Sophisticated customer relationship management systems for healthcare organizations have been around for almost 15 years. Yet only 15% or so of healthcare providers are using them.
Before we understand the benefits of CRM, let’s agree on what the three key components of a CRM program for healthcare organizations.
- Capturing data from across the enterprise and consolidating it into a database
- Analyzing the database to determine the best marketing opportunities and the best targets for those opportunities
- Identifying the return on investment from those campaigns
Here are the benefits of implementing a CRM solution:
- It improves the bottom line. A CRM program allows you to target your efforts on your most profitable customers (consumers or physicians) and people who “look like” your most profitable customers. For example, if you are doing a promotion for mammographies, CRM will allow you to target women who not only are most likely to need these services, but will also be more profitable customers for you. CRM also can improve your bottom line by lowering marketing expense. Since you know the best people to market to, you don’t have to spend money marketing to others.
- It is quantifiable. CRM allows you to track the return on investment of your programs. By using control groups, you can measure the impact of the marketing campaign, and counter the objection that “they would have come anyway.” As one hospital marketer recently told me: “It is a great way to substantiate that marketing decisions are valid, that marketing does move the needle, and that we need to continue to market, even in bad economies.”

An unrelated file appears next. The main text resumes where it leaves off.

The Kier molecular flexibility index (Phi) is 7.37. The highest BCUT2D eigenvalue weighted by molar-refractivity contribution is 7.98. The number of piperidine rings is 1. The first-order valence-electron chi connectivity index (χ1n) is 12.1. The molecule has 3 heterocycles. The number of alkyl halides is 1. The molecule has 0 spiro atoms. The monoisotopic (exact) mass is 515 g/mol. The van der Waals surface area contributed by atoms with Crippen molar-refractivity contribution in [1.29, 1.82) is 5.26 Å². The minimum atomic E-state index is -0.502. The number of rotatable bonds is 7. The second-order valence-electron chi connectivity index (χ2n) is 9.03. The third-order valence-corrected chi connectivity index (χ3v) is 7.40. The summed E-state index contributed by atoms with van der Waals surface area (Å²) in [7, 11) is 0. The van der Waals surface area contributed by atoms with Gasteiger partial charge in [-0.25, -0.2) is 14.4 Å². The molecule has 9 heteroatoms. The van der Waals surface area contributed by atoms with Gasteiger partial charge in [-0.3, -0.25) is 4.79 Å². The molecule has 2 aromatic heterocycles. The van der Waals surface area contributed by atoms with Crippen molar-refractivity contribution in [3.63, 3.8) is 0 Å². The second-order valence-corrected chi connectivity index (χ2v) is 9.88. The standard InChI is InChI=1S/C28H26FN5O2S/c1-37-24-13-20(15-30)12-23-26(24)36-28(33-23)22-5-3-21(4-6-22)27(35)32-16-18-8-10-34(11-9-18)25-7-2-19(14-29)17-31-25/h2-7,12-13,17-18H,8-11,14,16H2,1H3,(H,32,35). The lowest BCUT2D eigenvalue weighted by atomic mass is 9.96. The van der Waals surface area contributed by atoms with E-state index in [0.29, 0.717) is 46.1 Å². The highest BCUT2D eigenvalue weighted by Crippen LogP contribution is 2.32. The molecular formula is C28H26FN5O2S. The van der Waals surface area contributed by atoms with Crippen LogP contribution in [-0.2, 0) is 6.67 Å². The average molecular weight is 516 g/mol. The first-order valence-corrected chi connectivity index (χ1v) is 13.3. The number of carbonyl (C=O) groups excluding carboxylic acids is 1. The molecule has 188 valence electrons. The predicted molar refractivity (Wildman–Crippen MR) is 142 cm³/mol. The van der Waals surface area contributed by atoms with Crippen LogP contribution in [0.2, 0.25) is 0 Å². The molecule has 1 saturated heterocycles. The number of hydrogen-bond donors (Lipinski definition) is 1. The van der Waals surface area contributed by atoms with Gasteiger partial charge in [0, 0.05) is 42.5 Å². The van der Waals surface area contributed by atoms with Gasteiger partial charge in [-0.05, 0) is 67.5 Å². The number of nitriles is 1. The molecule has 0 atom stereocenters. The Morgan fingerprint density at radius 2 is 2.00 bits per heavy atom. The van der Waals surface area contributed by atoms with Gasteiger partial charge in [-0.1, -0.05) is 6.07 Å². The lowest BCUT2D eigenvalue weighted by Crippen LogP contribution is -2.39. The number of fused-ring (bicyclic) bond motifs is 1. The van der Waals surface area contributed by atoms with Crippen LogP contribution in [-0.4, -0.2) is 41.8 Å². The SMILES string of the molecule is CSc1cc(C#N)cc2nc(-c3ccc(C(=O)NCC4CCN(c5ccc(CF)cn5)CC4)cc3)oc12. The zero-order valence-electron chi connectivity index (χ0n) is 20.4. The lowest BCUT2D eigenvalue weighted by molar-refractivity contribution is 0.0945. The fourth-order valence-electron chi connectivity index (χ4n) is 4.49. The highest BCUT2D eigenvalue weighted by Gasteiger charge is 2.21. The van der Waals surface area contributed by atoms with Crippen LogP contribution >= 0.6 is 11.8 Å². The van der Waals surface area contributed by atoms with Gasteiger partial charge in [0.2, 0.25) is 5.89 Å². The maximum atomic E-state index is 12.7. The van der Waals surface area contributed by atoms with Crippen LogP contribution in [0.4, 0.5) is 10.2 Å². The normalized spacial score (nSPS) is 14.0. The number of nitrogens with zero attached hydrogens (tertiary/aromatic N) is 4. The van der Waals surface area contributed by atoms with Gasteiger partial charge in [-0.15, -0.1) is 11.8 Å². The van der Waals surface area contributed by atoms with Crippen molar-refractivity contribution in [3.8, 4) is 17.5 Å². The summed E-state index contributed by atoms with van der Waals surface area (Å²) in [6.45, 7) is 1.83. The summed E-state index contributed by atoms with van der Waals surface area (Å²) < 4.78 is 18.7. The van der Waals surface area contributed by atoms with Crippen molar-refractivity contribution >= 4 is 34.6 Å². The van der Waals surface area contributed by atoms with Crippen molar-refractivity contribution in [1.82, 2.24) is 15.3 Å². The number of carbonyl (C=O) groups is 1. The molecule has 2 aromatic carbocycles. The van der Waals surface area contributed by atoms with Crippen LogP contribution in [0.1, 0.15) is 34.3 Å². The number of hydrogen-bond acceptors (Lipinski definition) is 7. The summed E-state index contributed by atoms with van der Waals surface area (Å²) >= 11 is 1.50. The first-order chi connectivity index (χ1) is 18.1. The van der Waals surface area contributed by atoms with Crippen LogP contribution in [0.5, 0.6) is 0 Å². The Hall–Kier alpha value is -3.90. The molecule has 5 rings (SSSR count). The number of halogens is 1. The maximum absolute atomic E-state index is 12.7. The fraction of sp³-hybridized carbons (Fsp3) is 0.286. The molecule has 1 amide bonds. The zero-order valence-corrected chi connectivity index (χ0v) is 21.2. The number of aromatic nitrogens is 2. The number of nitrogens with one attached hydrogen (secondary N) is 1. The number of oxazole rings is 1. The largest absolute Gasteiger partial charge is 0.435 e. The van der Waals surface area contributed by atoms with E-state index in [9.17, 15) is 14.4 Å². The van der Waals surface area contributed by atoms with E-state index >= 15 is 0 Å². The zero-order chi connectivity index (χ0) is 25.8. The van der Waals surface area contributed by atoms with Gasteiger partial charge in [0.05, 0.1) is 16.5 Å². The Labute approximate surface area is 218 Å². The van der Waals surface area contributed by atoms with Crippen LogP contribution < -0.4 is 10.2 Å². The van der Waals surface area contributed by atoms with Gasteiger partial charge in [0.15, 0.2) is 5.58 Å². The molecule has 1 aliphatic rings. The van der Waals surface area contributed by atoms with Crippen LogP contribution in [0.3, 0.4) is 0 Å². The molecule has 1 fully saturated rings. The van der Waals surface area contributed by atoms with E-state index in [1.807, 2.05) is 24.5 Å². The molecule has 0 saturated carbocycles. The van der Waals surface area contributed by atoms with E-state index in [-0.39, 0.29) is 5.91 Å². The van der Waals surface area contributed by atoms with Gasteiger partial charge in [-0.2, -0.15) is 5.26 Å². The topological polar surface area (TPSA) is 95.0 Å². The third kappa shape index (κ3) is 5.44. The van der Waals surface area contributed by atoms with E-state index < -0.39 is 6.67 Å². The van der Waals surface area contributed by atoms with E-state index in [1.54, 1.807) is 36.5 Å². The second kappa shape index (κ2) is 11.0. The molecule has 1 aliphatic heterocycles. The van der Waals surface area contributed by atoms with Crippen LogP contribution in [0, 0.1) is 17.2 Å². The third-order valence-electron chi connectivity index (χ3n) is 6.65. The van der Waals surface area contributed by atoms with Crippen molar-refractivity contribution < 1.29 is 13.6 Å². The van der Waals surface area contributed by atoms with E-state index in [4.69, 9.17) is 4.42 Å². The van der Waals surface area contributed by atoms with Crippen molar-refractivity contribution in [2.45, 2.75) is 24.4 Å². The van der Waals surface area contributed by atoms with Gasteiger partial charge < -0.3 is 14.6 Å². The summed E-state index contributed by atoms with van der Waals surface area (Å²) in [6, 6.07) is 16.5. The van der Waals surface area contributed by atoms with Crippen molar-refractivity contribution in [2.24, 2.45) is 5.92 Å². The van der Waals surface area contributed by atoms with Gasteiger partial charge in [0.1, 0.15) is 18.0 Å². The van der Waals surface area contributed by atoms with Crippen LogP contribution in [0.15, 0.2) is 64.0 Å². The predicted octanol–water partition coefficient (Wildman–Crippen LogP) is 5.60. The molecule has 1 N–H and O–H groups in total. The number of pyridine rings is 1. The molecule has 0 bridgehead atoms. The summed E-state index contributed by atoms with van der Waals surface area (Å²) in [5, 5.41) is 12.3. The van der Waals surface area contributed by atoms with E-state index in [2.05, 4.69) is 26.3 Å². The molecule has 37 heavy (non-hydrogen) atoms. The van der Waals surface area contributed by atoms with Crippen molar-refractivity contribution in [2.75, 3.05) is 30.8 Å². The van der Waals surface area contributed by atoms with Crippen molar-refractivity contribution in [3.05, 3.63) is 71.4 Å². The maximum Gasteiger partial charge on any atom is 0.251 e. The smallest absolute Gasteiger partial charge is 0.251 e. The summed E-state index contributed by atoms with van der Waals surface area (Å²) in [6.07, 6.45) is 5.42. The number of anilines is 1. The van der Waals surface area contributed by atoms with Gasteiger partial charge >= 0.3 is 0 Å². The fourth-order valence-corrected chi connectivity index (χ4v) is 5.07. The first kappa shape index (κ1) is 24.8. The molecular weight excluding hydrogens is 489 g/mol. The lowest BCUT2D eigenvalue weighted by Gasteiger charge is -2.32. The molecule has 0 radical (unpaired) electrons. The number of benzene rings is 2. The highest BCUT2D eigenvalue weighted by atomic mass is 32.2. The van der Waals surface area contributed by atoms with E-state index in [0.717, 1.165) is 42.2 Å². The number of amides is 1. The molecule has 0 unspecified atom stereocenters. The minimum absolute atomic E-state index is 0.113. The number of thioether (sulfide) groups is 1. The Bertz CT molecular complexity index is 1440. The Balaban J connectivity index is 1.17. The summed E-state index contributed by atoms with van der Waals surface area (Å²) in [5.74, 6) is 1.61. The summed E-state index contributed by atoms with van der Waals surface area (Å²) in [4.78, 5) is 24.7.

- It enhances relationships (and your brand). Your CRM program will enable you to send the right message to the right people at the right time, thereby allowing them to take better care of their health. Programs such as these can boost customer loyalty.
- It can help you achieve your mission by improving the health of your community. This may seem counterintuitive, since you may be reducing the number of people to whom you are marketing. But think about it: (1) Through targeting, you are sending your messages to the people who most need the services; and (2) Improving the bottom line will free up resources for charity care and other initiatives to help you better serve your entire community.
So how do you go about setting up your CRM program? That topic next time.
Les Stern is president of L. Stern & Associates. He can be reached at firstname.lastname@example.org.